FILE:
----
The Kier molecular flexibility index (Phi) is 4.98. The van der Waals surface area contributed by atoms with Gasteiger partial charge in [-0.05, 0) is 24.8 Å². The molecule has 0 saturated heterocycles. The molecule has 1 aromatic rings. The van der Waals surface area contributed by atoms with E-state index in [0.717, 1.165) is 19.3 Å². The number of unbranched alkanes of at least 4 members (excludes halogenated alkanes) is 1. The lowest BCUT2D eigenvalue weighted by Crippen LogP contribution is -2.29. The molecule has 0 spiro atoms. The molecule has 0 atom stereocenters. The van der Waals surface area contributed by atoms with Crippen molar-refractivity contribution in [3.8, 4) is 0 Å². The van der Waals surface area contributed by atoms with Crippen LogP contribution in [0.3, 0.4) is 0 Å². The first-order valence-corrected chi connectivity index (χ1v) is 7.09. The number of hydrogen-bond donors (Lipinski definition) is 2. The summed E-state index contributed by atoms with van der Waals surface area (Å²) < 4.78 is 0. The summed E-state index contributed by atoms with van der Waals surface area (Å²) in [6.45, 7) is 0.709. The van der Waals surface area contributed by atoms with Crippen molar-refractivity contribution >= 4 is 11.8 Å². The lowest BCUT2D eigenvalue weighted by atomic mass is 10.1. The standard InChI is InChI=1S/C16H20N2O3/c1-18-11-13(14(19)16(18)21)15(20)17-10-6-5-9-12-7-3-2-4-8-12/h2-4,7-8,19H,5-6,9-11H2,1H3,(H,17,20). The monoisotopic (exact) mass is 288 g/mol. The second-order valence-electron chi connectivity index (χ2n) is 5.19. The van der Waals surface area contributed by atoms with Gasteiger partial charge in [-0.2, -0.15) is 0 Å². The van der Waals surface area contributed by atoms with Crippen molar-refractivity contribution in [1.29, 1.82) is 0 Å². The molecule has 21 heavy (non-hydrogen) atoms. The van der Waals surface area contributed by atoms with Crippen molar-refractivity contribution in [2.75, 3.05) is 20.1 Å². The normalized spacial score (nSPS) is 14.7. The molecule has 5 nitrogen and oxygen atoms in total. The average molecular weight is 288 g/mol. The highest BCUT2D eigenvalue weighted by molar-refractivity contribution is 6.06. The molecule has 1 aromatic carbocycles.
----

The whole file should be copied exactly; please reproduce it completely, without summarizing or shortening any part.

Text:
The Kier molecular flexibility index (Phi) is 4.98. The van der Waals surface area contributed by atoms with Gasteiger partial charge in [-0.05, 0) is 24.8 Å². The molecule has 0 saturated heterocycles. The molecule has 1 aromatic rings. The van der Waals surface area contributed by atoms with E-state index in [0.717, 1.165) is 19.3 Å². The number of unbranched alkanes of at least 4 members (excludes halogenated alkanes) is 1. The lowest BCUT2D eigenvalue weighted by Crippen LogP contribution is -2.29. The molecule has 0 spiro atoms. The molecule has 0 atom stereocenters. The van der Waals surface area contributed by atoms with Crippen molar-refractivity contribution in [3.8, 4) is 0 Å². The van der Waals surface area contributed by atoms with Crippen LogP contribution in [0.3, 0.4) is 0 Å². The first-order valence-corrected chi connectivity index (χ1v) is 7.09. The number of hydrogen-bond donors (Lipinski definition) is 2. The summed E-state index contributed by atoms with van der Waals surface area (Å²) < 4.78 is 0. The summed E-state index contributed by atoms with van der Waals surface area (Å²) in [6.45, 7) is 0.709. The van der Waals surface area contributed by atoms with Crippen molar-refractivity contribution >= 4 is 11.8 Å². The lowest BCUT2D eigenvalue weighted by atomic mass is 10.1. The standard InChI is InChI=1S/C16H20N2O3/c1-18-11-13(14(19)16(18)21)15(20)17-10-6-5-9-12-7-3-2-4-8-12/h2-4,7-8,19H,5-6,9-11H2,1H3,(H,17,20). The monoisotopic (exact) mass is 288 g/mol. The second-order valence-electron chi connectivity index (χ2n) is 5.19. The van der Waals surface area contributed by atoms with Gasteiger partial charge in [-0.2, -0.15) is 0 Å². The van der Waals surface area contributed by atoms with Crippen molar-refractivity contribution in [1.29, 1.82) is 0 Å². The molecule has 21 heavy (non-hydrogen) atoms. The van der Waals surface area contributed by atoms with Crippen molar-refractivity contribution in [2.75, 3.05) is 20.1 Å². The normalized spacial score (nSPS) is 14.7. The molecule has 5 nitrogen and oxygen atoms in total. The average molecular weight is 288 g/mol. The highest BCUT2D eigenvalue weighted by molar-refractivity contribution is 6.06. The molecule has 1 aromatic carbocycles.